A new collaboration between Seer Medical and Epiminder means a medical device developed at the Bionics Institute that monitors brain activity in people with epilepsy, may soon be able to predict seizures.

A move welcomed by Gary Cobon, now 71, who had his first seizure when he was 32 and says his epilepsy has been a constant worry since then.

“I have a major seizure about once a month, with no warning, and wake up 2 hours later, completely exhausted.”

University of Melbourne Professor Mark Cook, a leading neurologist specialising in the treatment epilepsy, has made it his mission to develop a medical device to help people like Gary.

First generation seizure monitoring device Minder®
Working in collaboration with scientists and engineers at the Bionics Institute, Professor Cook developed the first-generation Minder® device in 2019, implanted into Gary and 10 other people with epilepsy, as part of the first clinical trial.

Professor Cook said the device was inserted under the scalp to monitor electrical activity in the brain via 4 tiny electrodes using EEG technology, sent continuously to a phone and then the cloud for analysis. The information collected was used to detect seizures and inform treatment decisions.

“Patients are often unaware of their seizures, but the device gives me a read out of all the seizures actually happening, allowing me to calibrate medication more accurately. Ultimately this will give trial participants better control over their seizures.”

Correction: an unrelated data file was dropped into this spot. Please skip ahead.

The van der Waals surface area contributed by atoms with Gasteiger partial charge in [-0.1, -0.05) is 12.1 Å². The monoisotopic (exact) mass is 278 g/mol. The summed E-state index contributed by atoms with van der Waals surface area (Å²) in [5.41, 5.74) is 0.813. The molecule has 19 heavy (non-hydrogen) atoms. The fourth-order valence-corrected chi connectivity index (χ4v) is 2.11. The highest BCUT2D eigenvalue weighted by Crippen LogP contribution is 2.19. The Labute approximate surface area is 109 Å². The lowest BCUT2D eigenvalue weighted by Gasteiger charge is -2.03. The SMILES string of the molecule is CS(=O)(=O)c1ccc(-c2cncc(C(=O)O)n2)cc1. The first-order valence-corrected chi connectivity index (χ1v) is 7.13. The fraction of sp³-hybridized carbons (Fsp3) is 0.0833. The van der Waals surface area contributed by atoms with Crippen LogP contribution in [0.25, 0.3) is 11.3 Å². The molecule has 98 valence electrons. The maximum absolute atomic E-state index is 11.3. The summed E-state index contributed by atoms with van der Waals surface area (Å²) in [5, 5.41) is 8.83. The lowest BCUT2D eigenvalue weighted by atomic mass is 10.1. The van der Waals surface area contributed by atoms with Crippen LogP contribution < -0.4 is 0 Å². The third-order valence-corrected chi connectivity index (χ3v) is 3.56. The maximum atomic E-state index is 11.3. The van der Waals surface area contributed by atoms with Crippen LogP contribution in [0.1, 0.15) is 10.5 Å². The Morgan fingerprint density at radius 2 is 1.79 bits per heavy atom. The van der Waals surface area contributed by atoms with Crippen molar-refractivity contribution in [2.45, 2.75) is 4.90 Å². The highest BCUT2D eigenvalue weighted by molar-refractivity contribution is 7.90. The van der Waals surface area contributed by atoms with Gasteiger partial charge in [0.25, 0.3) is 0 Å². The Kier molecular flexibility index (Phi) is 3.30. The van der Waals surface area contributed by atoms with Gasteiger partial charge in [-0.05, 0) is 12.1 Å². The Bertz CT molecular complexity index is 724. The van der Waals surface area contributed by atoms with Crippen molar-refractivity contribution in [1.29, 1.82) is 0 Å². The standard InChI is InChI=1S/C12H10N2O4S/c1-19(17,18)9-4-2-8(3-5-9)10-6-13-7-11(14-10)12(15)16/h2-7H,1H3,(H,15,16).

New generation Minder® device to predict seizures
“We’re now working on a new version of the Minder® system that, not only monitors seizures, but also gives advance warning of seizures so people like Gary can move to a safe place if necessary, and take back control of their life” Professor Cook said.

This is a step that will be accelerated by the new partnership between the company producing the device EpiMinder and Seer Medical, which specialises in revolutionary cloud and app-based platforms to detect, report and forecast seizures and abnormal brain activity.

CEO of Seer Medical Dean Freestone said that bringing together the Minder® device and Seer cloud technology means that patients will be able to monitor the likelihood of a seizure occurring via an app on their phone.

“The collaboration between Epiminder and Seer Medical means that people with epilepsy will have more control over their lives in the future,” Mr Freestone said.

Looking forward to a future free of constant worry
For Gary the future can’t come soon enough.

He said if I could have a device that warns me a seizure is coming, I could put myself in a safe place and warn my family.

“I look forward to the day when I can be free of the constant worry.”

For more information, email: [email protected]

Developing the new device at Neo-Bionica
The next generation Minder® device will be developed at Neo-Bionica, a medical device manufacturing facility, led by the Bionics Institute and the University of Melbourne, and based at St Vincent’s Hospital, Melbourne.

All three organisations are part of the ACMD medical device development precinct supported by Victorian State and Federal Governments, and centered on St Vincent’s Hospital.